All participants were accounted for via a flow chart, with tables displaying the groups equality in terms of height, weight, BMI and age, however, they failed to highlight the male : female ratio. It is well known that there are physical differences between males and females, with women experiencing pain much more intensely (Stanford medicine 2012), and LBP much more frequently than men (Hoy et al. 2012). By using a single outcome measure based solely on individual’s feedback on pain, this could have an indirect impact on the outcome should one group have a greater female population. And, although VAS is a well renowned and reliable assessment tool (Hawker et al. 2011), secondary outcome measures could be used to provide more clinically relevant results, as pain has a major impact on functional ability and quality of life (Dueñas et al. 2016).

In order to reduce bias and increase internal validity, patients were blinded to the treatment they received following random allocation via the use of a computer generated random numbers table. However, in this case, both groups were treated by the same therapist (most likely due to the number of researchers involved), combined with the nil blinding of the assessors/analysts means there is a much greater potential for rater bias (Karnicolas 2010).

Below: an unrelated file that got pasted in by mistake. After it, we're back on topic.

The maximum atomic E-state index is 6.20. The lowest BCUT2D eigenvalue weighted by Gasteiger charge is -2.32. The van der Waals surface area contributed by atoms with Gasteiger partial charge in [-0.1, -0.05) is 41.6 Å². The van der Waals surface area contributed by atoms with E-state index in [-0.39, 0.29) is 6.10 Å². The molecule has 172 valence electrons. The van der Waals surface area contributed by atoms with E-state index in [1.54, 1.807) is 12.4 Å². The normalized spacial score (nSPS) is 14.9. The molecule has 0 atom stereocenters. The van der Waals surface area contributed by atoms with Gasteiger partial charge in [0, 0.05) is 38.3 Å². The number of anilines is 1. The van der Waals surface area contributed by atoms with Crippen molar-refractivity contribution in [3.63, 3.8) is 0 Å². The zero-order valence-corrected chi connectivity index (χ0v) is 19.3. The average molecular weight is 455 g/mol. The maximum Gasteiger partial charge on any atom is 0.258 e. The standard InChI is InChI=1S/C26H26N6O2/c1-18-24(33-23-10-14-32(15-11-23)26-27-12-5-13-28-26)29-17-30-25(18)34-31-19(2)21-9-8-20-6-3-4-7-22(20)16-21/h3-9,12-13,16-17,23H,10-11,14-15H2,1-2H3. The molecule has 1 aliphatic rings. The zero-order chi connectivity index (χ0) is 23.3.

Although all received baseline treatment, there is no follow-up or record of compliance with home programmes (which are undisclosed), which may have impacted results. With statistical significance shown across the board, the clinically significant reduction in pain within the core exercise group could simply be due to greater compliance with home programmes.


Results of the original study show that the use core stabilisation exercises in pain management for NSLBP is more effective than routine exercise methods. However, limitations described show there is a need for further research to include more heterogeneous population groups, an increase in blinding within the trials, and methods to ensure consistency in compliance throughout the patient groups involved in order to increase the validity and clinical impact of the research.